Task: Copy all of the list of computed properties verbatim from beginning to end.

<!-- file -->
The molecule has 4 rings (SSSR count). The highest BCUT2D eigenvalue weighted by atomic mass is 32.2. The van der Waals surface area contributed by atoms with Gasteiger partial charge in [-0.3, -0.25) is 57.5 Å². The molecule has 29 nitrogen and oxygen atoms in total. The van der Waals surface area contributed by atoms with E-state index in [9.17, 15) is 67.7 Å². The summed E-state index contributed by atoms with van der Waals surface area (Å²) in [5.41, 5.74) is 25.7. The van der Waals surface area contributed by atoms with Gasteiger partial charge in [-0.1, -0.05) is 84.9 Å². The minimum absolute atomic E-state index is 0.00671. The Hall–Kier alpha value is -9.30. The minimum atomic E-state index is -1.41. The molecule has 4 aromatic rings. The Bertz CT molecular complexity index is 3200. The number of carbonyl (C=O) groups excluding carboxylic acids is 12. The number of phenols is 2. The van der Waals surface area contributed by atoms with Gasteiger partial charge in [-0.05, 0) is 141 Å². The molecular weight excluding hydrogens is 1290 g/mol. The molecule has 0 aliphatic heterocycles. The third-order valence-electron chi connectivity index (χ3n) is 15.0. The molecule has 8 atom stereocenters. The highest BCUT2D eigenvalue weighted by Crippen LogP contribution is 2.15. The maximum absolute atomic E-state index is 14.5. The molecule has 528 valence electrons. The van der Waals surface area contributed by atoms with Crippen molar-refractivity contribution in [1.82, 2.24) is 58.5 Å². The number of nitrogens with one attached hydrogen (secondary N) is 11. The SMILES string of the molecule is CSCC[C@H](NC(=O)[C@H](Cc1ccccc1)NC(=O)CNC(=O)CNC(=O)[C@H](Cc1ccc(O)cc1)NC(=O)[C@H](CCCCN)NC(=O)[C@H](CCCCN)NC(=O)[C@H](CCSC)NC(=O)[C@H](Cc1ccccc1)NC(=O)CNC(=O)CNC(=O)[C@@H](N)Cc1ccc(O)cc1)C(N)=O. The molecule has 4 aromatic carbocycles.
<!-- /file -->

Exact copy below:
The molecule has 4 rings (SSSR count). The highest BCUT2D eigenvalue weighted by atomic mass is 32.2. The van der Waals surface area contributed by atoms with Gasteiger partial charge in [-0.3, -0.25) is 57.5 Å². The molecule has 29 nitrogen and oxygen atoms in total. The van der Waals surface area contributed by atoms with E-state index in [9.17, 15) is 67.7 Å². The summed E-state index contributed by atoms with van der Waals surface area (Å²) in [5.41, 5.74) is 25.7. The van der Waals surface area contributed by atoms with Gasteiger partial charge in [-0.1, -0.05) is 84.9 Å². The minimum absolute atomic E-state index is 0.00671. The Hall–Kier alpha value is -9.30. The minimum atomic E-state index is -1.41. The molecule has 4 aromatic rings. The Bertz CT molecular complexity index is 3200. The number of carbonyl (C=O) groups excluding carboxylic acids is 12. The number of phenols is 2. The van der Waals surface area contributed by atoms with Gasteiger partial charge in [-0.05, 0) is 141 Å². The molecular weight excluding hydrogens is 1290 g/mol. The molecule has 0 aliphatic heterocycles. The third-order valence-electron chi connectivity index (χ3n) is 15.0. The molecule has 8 atom stereocenters. The highest BCUT2D eigenvalue weighted by Crippen LogP contribution is 2.15. The maximum absolute atomic E-state index is 14.5. The molecule has 528 valence electrons. The van der Waals surface area contributed by atoms with Crippen molar-refractivity contribution in [1.82, 2.24) is 58.5 Å². The number of nitrogens with one attached hydrogen (secondary N) is 11. The SMILES string of the molecule is CSCC[C@H](NC(=O)[C@H](Cc1ccccc1)NC(=O)CNC(=O)CNC(=O)[C@H](Cc1ccc(O)cc1)NC(=O)[C@H](CCCCN)NC(=O)[C@H](CCCCN)NC(=O)[C@H](CCSC)NC(=O)[C@H](Cc1ccccc1)NC(=O)CNC(=O)CNC(=O)[C@@H](N)Cc1ccc(O)cc1)C(N)=O. The molecule has 4 aromatic carbocycles.